Invading Aboriginals Was a 'Good Thing' For Everybody Says Former Australian Leader

September 15, 2015, Former Australian Prime Minister Tony Abbott speaks to the media at Parliament House in Canberra, September 15, 2015. On Monday, Abbott said that the invasion and colonisation of the Aboriginals which started on January 26, 1788 was a "good thing". Reuters

Australia's former Prime Minister Tony Abbott believes the invasion of the aboriginal people in 1788 was a "good thing".

Australia Day, referred to as "Invasion Day" by Aborigines, is held annually on January 26. The date celebrates the arrival of the first fleet of ships at Port Jackson, New South Wales, which led to British colonization and the massacre of many indigenous people.

"What happened on the 26th of January, 1788, was on balance, for everyone, aboriginal people included, a good thing," Abbott told 4BC's Ray Hadley in a radio interview on Monday morning.

"It brought Western civilization to this country. It brought Australia into the modern world," he added.

"It's hard to imagine a better Australia in the absence of the Western civilization that began here from that date."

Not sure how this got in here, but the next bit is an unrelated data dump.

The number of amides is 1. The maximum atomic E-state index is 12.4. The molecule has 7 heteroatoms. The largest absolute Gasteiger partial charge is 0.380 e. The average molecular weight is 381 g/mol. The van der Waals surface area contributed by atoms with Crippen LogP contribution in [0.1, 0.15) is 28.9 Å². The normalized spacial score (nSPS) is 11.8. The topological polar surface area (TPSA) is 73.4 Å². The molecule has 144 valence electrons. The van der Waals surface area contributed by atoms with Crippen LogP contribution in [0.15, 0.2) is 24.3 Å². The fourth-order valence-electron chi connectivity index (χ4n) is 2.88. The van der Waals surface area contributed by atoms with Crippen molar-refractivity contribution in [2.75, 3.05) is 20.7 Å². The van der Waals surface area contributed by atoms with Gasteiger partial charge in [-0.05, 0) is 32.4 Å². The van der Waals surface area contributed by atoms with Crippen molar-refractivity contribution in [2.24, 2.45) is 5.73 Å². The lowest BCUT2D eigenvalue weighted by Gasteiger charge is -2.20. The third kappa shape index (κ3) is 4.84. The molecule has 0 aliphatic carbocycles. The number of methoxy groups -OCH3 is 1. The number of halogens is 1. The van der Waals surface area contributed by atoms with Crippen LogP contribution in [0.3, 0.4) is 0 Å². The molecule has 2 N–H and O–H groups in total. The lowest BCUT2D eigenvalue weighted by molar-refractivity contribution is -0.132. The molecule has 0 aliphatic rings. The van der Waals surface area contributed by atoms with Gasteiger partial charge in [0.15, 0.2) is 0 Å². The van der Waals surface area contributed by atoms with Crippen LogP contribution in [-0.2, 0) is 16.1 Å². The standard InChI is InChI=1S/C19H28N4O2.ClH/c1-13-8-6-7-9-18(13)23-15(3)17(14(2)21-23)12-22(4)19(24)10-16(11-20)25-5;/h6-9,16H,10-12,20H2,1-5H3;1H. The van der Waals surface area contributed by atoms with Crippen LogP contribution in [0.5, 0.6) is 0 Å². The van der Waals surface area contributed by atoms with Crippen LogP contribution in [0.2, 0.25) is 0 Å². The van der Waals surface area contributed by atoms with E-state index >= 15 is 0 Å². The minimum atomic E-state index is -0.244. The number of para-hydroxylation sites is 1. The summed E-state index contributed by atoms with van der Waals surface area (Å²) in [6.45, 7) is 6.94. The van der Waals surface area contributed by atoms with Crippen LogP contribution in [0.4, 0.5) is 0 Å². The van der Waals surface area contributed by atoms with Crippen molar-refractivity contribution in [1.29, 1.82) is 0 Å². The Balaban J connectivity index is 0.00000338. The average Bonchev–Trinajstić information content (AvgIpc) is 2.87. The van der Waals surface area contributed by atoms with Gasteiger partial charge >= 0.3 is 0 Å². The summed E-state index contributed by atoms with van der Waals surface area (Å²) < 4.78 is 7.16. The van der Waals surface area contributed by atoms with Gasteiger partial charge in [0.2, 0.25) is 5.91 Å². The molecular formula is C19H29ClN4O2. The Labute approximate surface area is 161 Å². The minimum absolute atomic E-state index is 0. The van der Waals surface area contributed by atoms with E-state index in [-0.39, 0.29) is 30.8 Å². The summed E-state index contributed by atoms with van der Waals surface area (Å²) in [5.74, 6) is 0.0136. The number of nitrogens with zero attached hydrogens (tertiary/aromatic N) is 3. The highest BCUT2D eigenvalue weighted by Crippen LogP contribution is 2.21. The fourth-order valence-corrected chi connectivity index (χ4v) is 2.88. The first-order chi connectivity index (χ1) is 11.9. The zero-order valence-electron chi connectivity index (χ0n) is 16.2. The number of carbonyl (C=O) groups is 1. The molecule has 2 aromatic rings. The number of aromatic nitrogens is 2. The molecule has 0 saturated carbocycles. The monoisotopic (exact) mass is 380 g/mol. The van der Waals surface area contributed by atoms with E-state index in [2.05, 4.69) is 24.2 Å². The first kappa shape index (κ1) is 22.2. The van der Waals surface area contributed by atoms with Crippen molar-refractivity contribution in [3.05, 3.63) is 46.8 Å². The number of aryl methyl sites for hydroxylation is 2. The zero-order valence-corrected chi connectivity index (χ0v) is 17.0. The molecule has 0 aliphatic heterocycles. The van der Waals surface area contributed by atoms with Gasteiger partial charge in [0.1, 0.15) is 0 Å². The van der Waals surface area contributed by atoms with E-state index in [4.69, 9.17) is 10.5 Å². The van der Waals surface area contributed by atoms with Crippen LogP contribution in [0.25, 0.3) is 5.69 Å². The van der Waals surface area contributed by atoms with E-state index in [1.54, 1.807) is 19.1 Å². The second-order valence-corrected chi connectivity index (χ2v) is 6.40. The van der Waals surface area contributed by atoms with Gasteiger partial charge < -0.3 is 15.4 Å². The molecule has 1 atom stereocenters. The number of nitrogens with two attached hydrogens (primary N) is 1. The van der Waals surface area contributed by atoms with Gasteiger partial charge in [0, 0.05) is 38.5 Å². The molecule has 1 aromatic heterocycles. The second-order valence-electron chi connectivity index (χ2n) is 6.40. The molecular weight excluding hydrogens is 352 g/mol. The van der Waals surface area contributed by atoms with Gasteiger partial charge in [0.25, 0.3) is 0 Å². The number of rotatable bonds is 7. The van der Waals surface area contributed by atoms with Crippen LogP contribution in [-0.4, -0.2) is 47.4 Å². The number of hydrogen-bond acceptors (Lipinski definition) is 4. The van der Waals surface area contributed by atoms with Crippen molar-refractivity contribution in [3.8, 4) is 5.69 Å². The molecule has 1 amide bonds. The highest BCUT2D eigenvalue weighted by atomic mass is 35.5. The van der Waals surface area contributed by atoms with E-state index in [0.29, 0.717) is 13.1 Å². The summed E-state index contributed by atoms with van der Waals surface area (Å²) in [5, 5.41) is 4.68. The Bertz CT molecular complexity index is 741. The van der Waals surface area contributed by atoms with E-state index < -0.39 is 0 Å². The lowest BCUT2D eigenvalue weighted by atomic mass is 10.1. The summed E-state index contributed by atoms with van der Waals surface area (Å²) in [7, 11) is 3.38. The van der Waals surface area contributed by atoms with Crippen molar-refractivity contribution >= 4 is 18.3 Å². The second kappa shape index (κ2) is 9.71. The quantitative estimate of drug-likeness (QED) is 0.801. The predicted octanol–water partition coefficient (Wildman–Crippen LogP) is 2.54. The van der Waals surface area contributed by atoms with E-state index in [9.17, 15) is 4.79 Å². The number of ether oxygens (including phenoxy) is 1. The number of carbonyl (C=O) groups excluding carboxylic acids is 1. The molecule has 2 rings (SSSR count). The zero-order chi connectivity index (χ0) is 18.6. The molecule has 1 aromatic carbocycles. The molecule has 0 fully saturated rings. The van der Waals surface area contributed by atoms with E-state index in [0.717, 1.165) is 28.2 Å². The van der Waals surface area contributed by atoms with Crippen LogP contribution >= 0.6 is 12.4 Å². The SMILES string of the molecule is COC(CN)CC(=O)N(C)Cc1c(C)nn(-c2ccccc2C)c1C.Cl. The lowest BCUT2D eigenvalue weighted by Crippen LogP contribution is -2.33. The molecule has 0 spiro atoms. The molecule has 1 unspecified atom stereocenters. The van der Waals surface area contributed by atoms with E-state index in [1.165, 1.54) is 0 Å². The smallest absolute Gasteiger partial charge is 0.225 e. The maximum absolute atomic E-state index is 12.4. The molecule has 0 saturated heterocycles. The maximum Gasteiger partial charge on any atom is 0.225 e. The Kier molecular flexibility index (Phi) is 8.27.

Due to its gritty history, many people have campaigned for Australia Day to be moved. Richard Di Natale, leader of the Australian Greens party, launched an official campaign for the date to be changed and many other politicians have banded together to support it.

But Abbott has strongly opposed these suggestions and criticized those who resent colonization and are unwilling to celebrate Australia's history.

"The rule of law, equality of the sexes, scientific curiosity, technological progress, responsible government—plus the constant self-criticism and lust for improvement that makes us so self-conscious of our collective failings towards Aboriginal people—all date from then; and may not have been present to anything like the same extent had the settlers fanning out from Sydney Cove been other than British," he said. "Grow up and treat Australia Day as a good time to reflect on how far we've come as country and, for those in public life, how far we've yet to go."

According to a recent survey by The Australian Institute, 58 percent of people "don't really mind" when Australia Day is held and only 38 percent knew what happened on the day of the first fleet landing that Australia Day marks.